Getting Along With In-Laws: When Her Parents Become Your Problem 'em or hate 'em. Unlike choosing a spouse, you didn't have a hand in selecting them. Your wife loves them and they're part of your life—like it or not. Of course not all in-law relationships are fraught with tension, but if yours is, learning how to peacefully co-exist can improve your marriage as well as your emotional well-being.

Whose Problem Is It Anyway? Hers or Yours?

According to A.R. Bob Maslow, Ph.D. a clinical psychologist who specializes in marriage and relationships, in-law problems are frequently pinned on the mother-in-law. "Married men typically complain about mother-in-laws who do not approve of them and daughters who are overly dependent on their mothers," Maslow says.

If you're not feeling the love from her mom, Maslow suggests speaking up before the relationship deteriorates. "It's important to address negative emotions. Feeling judged and criticized by your mother-in-law can stress the marriage," claims the expert who recommends resolving the problem through an open discussion. "If your mother-in-law is defensive and unwilling to accept any responsibility for your feelings, it's understandable why you'd opt to keep your mouth shut."

But this option only leads to more resentment. Enter plan B. Maslow says enlisting your wife's help is the next step in repairing the damage. "There can be no divided loyalties in marriage. When you marry, your first priority has to be to each other," explains Maslow. "Wives hear this: if somebody's got to get hurt it's better that person be your mother." Conversely, if your wife has a problem with your mother, it's your job to fix it.

Empathy Is Key

Above all, Maslow believes having empathy is essential. "Feelings matter—period. They are valid whether you agree with them or not so focusing on who's right and who's wrong won't get you anywhere," says the psychologist and author of Men, Women and the Power of Empathy. "To receive empathy, you have to show your vulnerability and some people aren't capable of doing that."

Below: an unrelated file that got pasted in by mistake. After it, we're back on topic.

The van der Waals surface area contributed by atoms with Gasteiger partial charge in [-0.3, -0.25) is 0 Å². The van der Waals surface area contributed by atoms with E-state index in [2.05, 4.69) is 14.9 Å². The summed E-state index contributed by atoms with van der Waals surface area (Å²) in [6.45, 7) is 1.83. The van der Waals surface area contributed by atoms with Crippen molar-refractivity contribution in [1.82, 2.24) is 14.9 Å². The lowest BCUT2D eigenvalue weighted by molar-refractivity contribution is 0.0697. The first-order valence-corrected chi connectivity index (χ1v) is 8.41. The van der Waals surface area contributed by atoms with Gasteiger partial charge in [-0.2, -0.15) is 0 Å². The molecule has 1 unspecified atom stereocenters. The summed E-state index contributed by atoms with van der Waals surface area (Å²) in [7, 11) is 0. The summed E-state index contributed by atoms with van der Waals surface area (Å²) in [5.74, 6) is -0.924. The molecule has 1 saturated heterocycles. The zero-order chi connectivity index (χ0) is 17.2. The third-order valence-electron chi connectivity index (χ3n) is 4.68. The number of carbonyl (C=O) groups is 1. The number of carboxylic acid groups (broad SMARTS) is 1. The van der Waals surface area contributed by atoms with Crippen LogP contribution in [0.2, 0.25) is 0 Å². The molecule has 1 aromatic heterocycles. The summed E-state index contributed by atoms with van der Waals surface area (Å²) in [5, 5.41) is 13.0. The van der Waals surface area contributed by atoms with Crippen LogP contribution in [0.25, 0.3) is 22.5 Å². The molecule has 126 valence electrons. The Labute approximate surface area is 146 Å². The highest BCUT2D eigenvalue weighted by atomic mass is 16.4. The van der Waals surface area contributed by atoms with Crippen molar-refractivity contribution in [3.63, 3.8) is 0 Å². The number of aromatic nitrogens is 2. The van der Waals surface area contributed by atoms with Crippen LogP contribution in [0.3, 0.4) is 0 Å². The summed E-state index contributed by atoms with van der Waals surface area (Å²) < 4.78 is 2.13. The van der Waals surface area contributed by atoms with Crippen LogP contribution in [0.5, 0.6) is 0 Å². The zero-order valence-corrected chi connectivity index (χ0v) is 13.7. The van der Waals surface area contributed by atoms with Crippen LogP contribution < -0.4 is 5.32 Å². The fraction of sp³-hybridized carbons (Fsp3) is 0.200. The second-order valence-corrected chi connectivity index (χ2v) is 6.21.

Understanding that you and your mother-in-law share a deep love for the same person can help you be empathetic toward her. If your wife won't speak to her mother, thinking about the family you grew up with can provide some valuable insight. "We can't help but recreate the family system we were raised in because it's what we know," Maslow explains. "The feelings we have for our own parents can be projected on to our in-laws, spouses and/or people in authority. In some individuals there may be a transfer of negative feelings."

An overly controlling mother-in-law can be another source of contention in a marriage, according to Maslow. When a woman marries, the kinship between a mother and her daughter has to change. "It must evolve from a parent-child relationship into a close connection between two adults," says the author. "A wife who is unduly dependent on her mother more than likely has unresolved issues with her."

Wives who don't trust their own judgment and turn constantly to their mothers for advice can leave a spouse feeling undermined and inadequate. "Decision-making should be kept inside the marriage. Seeking counsel is fine but boundaries need to be established," says Maslow who suggests resisting the urge to criticize your spouse for her relationship with her parents. "Criticism will only make matters worse."

Negotiate with your partner the parameters you want to establish for your in-laws but choose your words carefully. "Don't say: It's none of her business. She needs to butt out."  Instead explain to your wife that you aren't comfortable with her mother's involvement in your affairs. "You might explain to your wife that it's time for you to make your own decisions as a couple and that her mom is interfering with that process," Maslow explains.

This is not to say that you and your wife should not be involved with your parents, but bear in mind that any time either of you turn away from your partner to resolve an issue, that's bad for the marriage. A problem in your marriage should be resolved in your marriage.

If your spouse can't or won't intervene, try seeking the ear of a friend. "A good friend can help you see what you're not able to clearly evaluate," says Maslow who advocates marriage therapy for truly strained relationships. "A few visits with a trained therapist may be all that's necessary to remedy a problem."




Interview with A.R. Bob Maslow, Ph.D
Clinical psychologist and author Men, Women and the Power of Empathy

Stronger Marriage